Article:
Tag Archives: leek

Veggie Burgers

23 Apr

I have a kitchen again!  A proper kitchen, with bench space and cupboard space.  A kitchen that is its own room and not a nook in the wall of another room.  A proper kitchen that can now be filled with deliciousness.  A kitchen which already has a ‘baking cupboard’ with four different types of flour in it.  Hooray!

And so, in honour of the new kitchen, here is the first real creation that’s come from it (yes, I know we’ve been here for ten days now – but what with the moving and organising and everything I haven’t really had the time to devote to culinary creation.)  So, here it is: veggie burgers.

What you’ll need:

  • 3 regular sized mashing potatoes
  • 1 regular sized sweet potato
  • 1 leek
  • 1 onion
  • 2 medium carrots
  • 1 small-medium parsnip
  • 1/2 swede
  • 3/4 cup peas
  • 5-6 button mushrooms
  • olive oil
  • breadcrumbs
  • cooking oil
  • salt and pepper

What to do:

Peel all your veges, then roughly cut up and boil the potato and sweet potato, and put on to boil.  When they’re done, mash and set aside.

While they’re boiling, finely dice up your leek and onion and throw them into a frying pan with some oil.

Keep an eye on them – you want them really nicely browned.  While that’s going on dice up your other veggies (I actually did double, and set the other half aside for tomorrow night’s veggie soup!) and throw them in a pot to boil, with the peas.  Obviously, you want them cooked though – but not over cooked.

While that’s going on, your leek and onion mix should be done – tip it into the potato and sweet potato mash that you’ve set aside and keep your fry pan (no need to rinse) off the heat for a moment.  Peel and dice up your mushrooms, and throw them in the fry pan with a little bit more oil.  Peel you say?!?  If you don’t know how, there’s a handy tutorial at the end of the post.  Now, how much you cook these is really up to you.  I like them on the more well done side, but I know plenty of people who would quite happily throw them in the pan for 30 seconds and have them half-raw.  Go with what you feel.

Once the mushies and veggies are done, tip them into the mash and stir it all together, with some salt and pepper.  If you wanted to add some fresh herbs (rosemary would be my pick) do it here.  I haven’t because S likes simple food, and at the moment my taste buds are so whacked out with baby-related weirdness that I don’t want to risk adding things and then not being able to eat them.  There’s not need to be super precious about mixing – just get in there.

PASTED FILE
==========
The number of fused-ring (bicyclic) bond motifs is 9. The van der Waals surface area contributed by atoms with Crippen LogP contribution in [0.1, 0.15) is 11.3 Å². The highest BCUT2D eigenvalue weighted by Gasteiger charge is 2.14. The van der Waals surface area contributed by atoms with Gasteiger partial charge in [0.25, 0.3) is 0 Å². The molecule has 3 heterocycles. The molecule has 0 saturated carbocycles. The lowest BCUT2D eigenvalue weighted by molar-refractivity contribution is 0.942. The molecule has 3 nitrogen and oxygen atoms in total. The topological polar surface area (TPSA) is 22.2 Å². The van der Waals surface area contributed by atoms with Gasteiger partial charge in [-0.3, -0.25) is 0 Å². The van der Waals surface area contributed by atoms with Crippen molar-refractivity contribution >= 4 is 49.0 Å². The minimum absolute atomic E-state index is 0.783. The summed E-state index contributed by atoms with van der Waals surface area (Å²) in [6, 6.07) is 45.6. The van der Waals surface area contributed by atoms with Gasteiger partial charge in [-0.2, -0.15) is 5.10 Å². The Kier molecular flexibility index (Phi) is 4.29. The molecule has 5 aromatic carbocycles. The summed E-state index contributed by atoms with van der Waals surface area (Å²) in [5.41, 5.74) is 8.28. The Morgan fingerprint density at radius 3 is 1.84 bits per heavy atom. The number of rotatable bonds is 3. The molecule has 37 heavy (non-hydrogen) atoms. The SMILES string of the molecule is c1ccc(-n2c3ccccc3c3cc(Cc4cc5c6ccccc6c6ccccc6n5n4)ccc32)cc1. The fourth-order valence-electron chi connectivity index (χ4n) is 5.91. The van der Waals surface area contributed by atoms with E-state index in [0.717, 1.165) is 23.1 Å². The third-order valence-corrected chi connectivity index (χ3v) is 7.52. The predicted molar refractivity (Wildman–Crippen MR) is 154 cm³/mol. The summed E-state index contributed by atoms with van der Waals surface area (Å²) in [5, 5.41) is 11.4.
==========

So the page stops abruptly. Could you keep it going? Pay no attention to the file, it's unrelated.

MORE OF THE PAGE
At this stage, you want to let the mix cool enough to handle, and then shape medium sized burger patties with your hands, and cover each one in breadcrumbs.  To be honest, I didn’t do it tonight.  For a number of reasons, which mainly had to do with not having any breadcrumbs on hand and still not having a food processor with with to make emergency breadcrumbs.  But – be assured that I’ve done it many times before and it will work out fine!  Finally, shallow fry each of the crumbed patties before draining them on some paper towel.  And then…

Devour.

How to peel a mushroom:

A few years ago my wonderful mum taught me about peeling mushrooms.  Maybe everyone already knows how to do it and I was just a bit slow on the mushroom-peeling uptake.  But, just in case – this is how:

1. Break the stem off.

From here, you’ll be able to see that the outer skin of the mushroom forms a kind of lip over the bottom edge:

And you’ll find that you can just grap little bits of the skin that’s folded over and pull it off:

And that when you pull, a strip will come off from the lip to the middle of the top:

Move all the way around the lip, and hey presto – a perfectly peeled mushroom!

Vegan Carbonara and the end of grieving

23 Jan